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Scientists Can't Agree on Whether Genetically Modified-Mosquito Experiment Went Horribly Wrong

A biotech company released thousands of genetically-modified <em>Aedes aegypti</em> mosquitoes in Brazil in an effort to reduce the number of disease-carrying mosquitoes. New findings suggest the genetically-modified insects are passing some genes to the native ones.
A biotech company released thousands of genetically-modified Aedes aegypti mosquitoes in Brazil in an effort to reduce the number of disease-carrying mosquitoes. New findings suggest the genetically-modified insects are passing some genes to the native ones.
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From 2013 to 2015, an English biotech company released millions of genetically modified mosquitoes into neighborhoods in Jacobina, Brazil, in an effort to reduce the number of native disease-carrying mosquitoes. But unexpectedly, some of the gene-edited mosquitoes passed on their genes to the native insects, fueling concerns that they created a more robust hybrid species, according to new findings.

Considered the world's deadliest animal, mosquitoes spread a plethora of diseases, including Zika virus, dengue fever, yellow fever and West Nile virus.

To try to rid the world of some of these disease transmitters, a biotech company called Oxitec released around 450,000 genetically modified male Aedes aegypti mosquitoes into Jacobina each week for 27 months. These mosquitoes were altered such that they carried a "lethal gene." 

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Once released, these ticking bombs were supposed to flit along and mate with females (the sex that bites humans) and then die, but not before they passed their lethal genes to similarly doomed offspring. In the lab, scientists had found that about 3% of the females that mated with the genetically modified males would produce offspring. But even the small number of offspring that survived were weak and unable to produce offspring of their own.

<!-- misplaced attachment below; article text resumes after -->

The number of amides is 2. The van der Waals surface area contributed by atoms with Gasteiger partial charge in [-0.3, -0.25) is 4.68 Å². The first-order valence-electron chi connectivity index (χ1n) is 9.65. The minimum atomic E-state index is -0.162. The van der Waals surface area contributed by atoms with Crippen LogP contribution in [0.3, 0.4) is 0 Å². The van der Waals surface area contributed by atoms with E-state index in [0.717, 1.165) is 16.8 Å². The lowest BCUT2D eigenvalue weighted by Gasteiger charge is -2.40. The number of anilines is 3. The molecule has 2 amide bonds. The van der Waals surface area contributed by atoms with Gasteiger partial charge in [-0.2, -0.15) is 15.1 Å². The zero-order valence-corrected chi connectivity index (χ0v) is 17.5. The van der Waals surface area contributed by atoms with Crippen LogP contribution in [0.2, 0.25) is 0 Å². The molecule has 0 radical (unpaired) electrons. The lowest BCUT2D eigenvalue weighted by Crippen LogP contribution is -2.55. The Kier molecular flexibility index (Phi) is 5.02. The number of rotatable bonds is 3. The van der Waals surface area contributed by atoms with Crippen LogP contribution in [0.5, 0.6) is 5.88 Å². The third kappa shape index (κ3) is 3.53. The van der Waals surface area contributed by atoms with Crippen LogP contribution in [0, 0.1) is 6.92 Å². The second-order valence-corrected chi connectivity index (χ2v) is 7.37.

But now, a group of researchers not involved with Oxitec is raising questions as to whether this method went as planned. This method has successfully reduced native mosquito populations in Brazil by up to 85%, the researchers wrote.

They took genetic samples of the native population of mosquitoes in Brazil six, 12 and 27 to 30 months after the company released the genetically modified mosquitoes.

They found that some of the genes from the genetically modified mosquitoes had transferred to the native population. In other words, some of the offspring had survived and were strong enough to reproduce. This new population is a hybrid of Brazilian mosquitoes and the genetically modified mosquitoes that were created from strains in Cuba and Mexico, according to the study, which was published Sept. 10 in the journal Scientific Reports.

"The claim was that genes from the release strain would not get into the general population because offspring would die," senior author Jeffrey Powell, a professor of ecology and evolutionary biology at Yale University, said in a statement. "That obviously was not what happened."

However, there is no known health risk to humans that might come from these hybrids, he said. "But it is the unanticipated outcome that is concerning," Powell added. 

In fact, the genes that were passed on weren't the tweaked genes that were designed to kill and tag the mosquitoes but rather genes from the strains in Cuba and Mexico, according to Science magazine. The researchers also noted that this mixing of genes might have led to a "more robust population," perhaps one that would be better able to resist insecticides or transmit diseases, Science magazine reported. 

That suggestion has prompted a backlash from the company. "We're not surprised by the results, but what we are surprised by are the speculations that the authors have made," Nathan Rose, head of scientific and regulatory affairs at Oxitec, told Science magazine. 

The company has requested that the journal review these "misleading and speculative statements"; indeed, the paper now includes an editor's note saying the journal is considering the criticisms. 

Originally published on Live Science.